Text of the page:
"Open Enrollment-A Primer for Selecting Your Health Insurance and Physician," available from Health*Matters and CARE Services on campus, provides additional information. The handout discusses the types of health insurance available to Berkeley employees, priorities to consider when making choices, and provides a variety of questions to ask when looking for a primary care physician. It is available from department benefits counselors, at all open enrollment presentations this month, and from Health*Matters by calling 643-4646 or e-mail tratto@uclink2.
For additional information on coverage for mental health services, call a counselor with CARE Services at 643-7754 or request the handout "Anticipating Your Mental Health Care Needs in Choosing Health Insurance." All requests will be kept confidential.
Monthly Health Plan Costs
Plan Single 2-party Family
Core $ 0.00 $ 0.00 $ 0.00
Foundation 16.00 25.00 45.00
Health Net 0.00 0.00 0.00
Kaiser North 0.00 0.00 0.00
Prudential High Option 133.55 228.97 275.72
TakeCare 7.00 13.00 20.00
UC Care 3.97 7.61 10.43
Open Enrollment Pre-Fair Information Meetings
Benefits will hold four pre-fair open enrollment information sessions to give an overview of the Health Net/QualMed merger and the UC Care Plan redesign. More information will be available at the Open Enrollment Fair Nov. 16, 9 am-3 pm in Pauley Ballroom.
Nov. 2, Wed., 159 Mulford
Nov. 4, Fri., 160 Kroeber
Nov. 7, Mon., 105 Northgate
Nov. 11, Fri., 159 Mulford
All sessions are noon-1 pm.
Staff Enrichment: Employee Development And Training
For more information, for copies of the 1994-95 Employee Development and Training catalog, or for information on how to enroll in classes, call 642-8134.
New Horizons For Current Employees
Nov. 22, 8:30 am-noon, Room 24, University Hall
Learn about the internal transfer and recruitment process, promotional opportunities, and career mobility resources at Berkeley.
For information, a complete program flyer, or to enroll, call 643-4646.
Computers at Work
Nov. 3, 10:30 am-noon
Learn about health issues related to computer use, design a user-friendly workstation, practice exercises to relieve computer-related aches and pains.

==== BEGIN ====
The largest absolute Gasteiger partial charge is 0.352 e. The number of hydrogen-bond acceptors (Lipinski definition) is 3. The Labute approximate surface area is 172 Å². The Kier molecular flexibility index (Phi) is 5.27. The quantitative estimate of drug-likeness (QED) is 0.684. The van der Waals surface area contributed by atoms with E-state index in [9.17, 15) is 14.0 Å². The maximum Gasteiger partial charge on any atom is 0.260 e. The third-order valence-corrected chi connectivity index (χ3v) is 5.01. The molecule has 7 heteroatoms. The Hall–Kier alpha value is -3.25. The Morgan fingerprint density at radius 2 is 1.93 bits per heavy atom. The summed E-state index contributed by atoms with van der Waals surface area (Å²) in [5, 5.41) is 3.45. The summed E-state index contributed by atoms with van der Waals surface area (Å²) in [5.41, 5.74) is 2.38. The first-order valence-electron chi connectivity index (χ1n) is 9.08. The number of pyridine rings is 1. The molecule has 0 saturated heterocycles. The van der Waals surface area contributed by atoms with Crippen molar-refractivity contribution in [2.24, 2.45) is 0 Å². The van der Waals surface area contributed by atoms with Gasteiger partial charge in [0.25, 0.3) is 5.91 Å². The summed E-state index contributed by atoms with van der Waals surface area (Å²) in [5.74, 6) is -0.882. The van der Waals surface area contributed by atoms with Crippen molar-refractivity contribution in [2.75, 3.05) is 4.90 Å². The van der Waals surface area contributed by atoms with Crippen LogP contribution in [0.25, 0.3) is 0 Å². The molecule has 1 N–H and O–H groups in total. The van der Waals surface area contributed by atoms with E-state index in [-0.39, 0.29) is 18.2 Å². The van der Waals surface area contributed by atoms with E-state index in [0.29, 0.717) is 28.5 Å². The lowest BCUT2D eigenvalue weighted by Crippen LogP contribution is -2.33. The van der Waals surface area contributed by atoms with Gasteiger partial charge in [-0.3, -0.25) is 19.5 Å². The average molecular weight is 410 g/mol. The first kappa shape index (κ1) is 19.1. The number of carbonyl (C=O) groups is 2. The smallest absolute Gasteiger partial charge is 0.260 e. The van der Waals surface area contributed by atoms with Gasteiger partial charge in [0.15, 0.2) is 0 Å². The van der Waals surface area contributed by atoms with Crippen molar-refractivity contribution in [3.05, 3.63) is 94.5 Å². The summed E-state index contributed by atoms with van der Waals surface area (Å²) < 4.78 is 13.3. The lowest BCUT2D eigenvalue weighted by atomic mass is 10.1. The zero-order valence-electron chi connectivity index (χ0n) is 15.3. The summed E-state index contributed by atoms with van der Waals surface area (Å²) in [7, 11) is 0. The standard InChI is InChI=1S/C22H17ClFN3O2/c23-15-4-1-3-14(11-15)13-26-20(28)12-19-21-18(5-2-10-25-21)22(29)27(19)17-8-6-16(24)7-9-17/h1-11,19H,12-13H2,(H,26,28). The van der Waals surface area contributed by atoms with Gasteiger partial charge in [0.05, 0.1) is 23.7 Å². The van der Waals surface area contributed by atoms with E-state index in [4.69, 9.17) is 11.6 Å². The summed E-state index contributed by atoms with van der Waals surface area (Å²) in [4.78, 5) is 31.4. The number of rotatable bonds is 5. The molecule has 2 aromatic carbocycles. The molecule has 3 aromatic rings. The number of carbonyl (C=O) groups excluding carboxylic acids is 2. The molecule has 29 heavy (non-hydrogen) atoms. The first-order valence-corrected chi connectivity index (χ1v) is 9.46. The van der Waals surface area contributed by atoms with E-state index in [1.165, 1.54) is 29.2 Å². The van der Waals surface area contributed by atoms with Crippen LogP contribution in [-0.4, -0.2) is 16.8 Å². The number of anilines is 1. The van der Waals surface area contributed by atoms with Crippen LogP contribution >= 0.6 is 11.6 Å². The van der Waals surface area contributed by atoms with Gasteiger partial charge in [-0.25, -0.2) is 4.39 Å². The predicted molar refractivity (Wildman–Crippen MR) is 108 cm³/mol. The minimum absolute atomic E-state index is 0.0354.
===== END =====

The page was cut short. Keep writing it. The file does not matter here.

Time for MAP Reviews
In the past few years, the Management and Professional (MAP) review cycle has become an annual event, conducted in January each year, rather than a semi-annual one. The next review is scheduled for January 1995.
Supporting material for MAP reclassifications, either within the MAP program or from another program into MAP, should be submitted to Compensation Manager Dorla Cantu by Friday, Dec. 2. The Personnel Office requests that position descriptions be kept to a maximum of two pages specifically addressing MAP classification factors, and that supervisors submit an up-to-date organization chart and cover letter highlighting significant changes to the position in support of the classification review. As was the case last year, only positions that have changed significantly should be submitted for review.
Requests must be routed through the control unit's vice chancellor for review before forwarding to the Personnel Office. If you have questions about the MAP review process or the documentation needed, please contact your department's compensation analyst.
Frank Baron, professor emeritus of civil engineering, died Oct. 17 at the age of 80. A memorial service will be held at 2 pm Saturday, Nov. 5, at St. Clement's Church, 2837 Claremont Boulevard in Berkeley.
Baron was especially noted for his pioneering research in seismic analysis and design of major bridges in the Bay Area, including the Golden Gate, Dumbarton Bridge, and the proposed southern crossing. He was a consultant to several projects involving major roof structures, including St. Mary's Cathedral in San Francisco, the Oklahoma Arena, and the Arizona Coliseum.
Born and raised in Chicago, Baron studied architecture and civil engineering at the University of Illinois, where he earned his BS (1935) and MS (1936). In 1939 he completed his doctorate in civil engineering at Harvard, where he briefly taught.
Baron moved to Yale in 1939, where he reached the rank of associate professor of civil engineering before leaving in 1946 for Northwestern. He moved to Berkeley in 1953, where he was especially noted for devotion to his students, retiring in 1982.
Baron chaired the US Council of the International Association for Bridge and Structural Engineering and was twice the recipient of the ASCE's Leon S. Moisseiff Award.